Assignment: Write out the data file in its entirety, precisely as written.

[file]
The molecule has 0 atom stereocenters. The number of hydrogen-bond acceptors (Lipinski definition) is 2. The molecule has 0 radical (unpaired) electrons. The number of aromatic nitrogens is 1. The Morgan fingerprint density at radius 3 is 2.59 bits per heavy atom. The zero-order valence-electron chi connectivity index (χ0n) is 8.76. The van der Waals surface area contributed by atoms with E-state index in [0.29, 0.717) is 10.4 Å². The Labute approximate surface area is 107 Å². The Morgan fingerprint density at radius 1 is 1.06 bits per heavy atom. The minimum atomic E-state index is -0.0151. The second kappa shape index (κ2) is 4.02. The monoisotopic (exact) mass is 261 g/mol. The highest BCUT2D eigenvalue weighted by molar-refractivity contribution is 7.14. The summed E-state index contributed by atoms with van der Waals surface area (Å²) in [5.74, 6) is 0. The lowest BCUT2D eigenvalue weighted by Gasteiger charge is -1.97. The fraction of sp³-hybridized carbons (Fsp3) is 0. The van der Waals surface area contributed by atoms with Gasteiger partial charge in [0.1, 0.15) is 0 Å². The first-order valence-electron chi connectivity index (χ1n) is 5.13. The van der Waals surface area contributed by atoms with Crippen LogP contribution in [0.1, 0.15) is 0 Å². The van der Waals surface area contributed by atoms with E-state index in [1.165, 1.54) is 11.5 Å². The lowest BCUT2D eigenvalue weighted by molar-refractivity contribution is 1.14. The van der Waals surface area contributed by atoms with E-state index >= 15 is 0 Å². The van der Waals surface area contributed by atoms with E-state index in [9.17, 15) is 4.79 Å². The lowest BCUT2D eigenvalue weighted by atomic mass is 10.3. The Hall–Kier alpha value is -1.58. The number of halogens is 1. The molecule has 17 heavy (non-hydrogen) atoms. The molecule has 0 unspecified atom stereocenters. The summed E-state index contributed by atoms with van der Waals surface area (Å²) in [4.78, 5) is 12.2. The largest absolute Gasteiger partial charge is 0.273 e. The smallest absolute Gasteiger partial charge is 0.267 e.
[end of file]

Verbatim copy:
The molecule has 0 atom stereocenters. The number of hydrogen-bond acceptors (Lipinski definition) is 2. The molecule has 0 radical (unpaired) electrons. The number of aromatic nitrogens is 1. The Morgan fingerprint density at radius 3 is 2.59 bits per heavy atom. The zero-order valence-electron chi connectivity index (χ0n) is 8.76. The van der Waals surface area contributed by atoms with E-state index in [0.29, 0.717) is 10.4 Å². The Labute approximate surface area is 107 Å². The Morgan fingerprint density at radius 1 is 1.06 bits per heavy atom. The minimum atomic E-state index is -0.0151. The second kappa shape index (κ2) is 4.02. The monoisotopic (exact) mass is 261 g/mol. The highest BCUT2D eigenvalue weighted by molar-refractivity contribution is 7.14. The summed E-state index contributed by atoms with van der Waals surface area (Å²) in [5.74, 6) is 0. The lowest BCUT2D eigenvalue weighted by Gasteiger charge is -1.97. The fraction of sp³-hybridized carbons (Fsp3) is 0. The van der Waals surface area contributed by atoms with Gasteiger partial charge in [0.1, 0.15) is 0 Å². The first-order valence-electron chi connectivity index (χ1n) is 5.13. The van der Waals surface area contributed by atoms with Crippen LogP contribution in [0.1, 0.15) is 0 Å². The van der Waals surface area contributed by atoms with E-state index in [1.165, 1.54) is 11.5 Å². The lowest BCUT2D eigenvalue weighted by molar-refractivity contribution is 1.14. The van der Waals surface area contributed by atoms with E-state index >= 15 is 0 Å². The van der Waals surface area contributed by atoms with E-state index in [9.17, 15) is 4.79 Å². The lowest BCUT2D eigenvalue weighted by atomic mass is 10.3. The Hall–Kier alpha value is -1.58. The number of halogens is 1. The molecule has 17 heavy (non-hydrogen) atoms. The molecule has 0 unspecified atom stereocenters. The summed E-state index contributed by atoms with van der Waals surface area (Å²) in [4.78, 5) is 12.2. The largest absolute Gasteiger partial charge is 0.273 e. The smallest absolute Gasteiger partial charge is 0.267 e.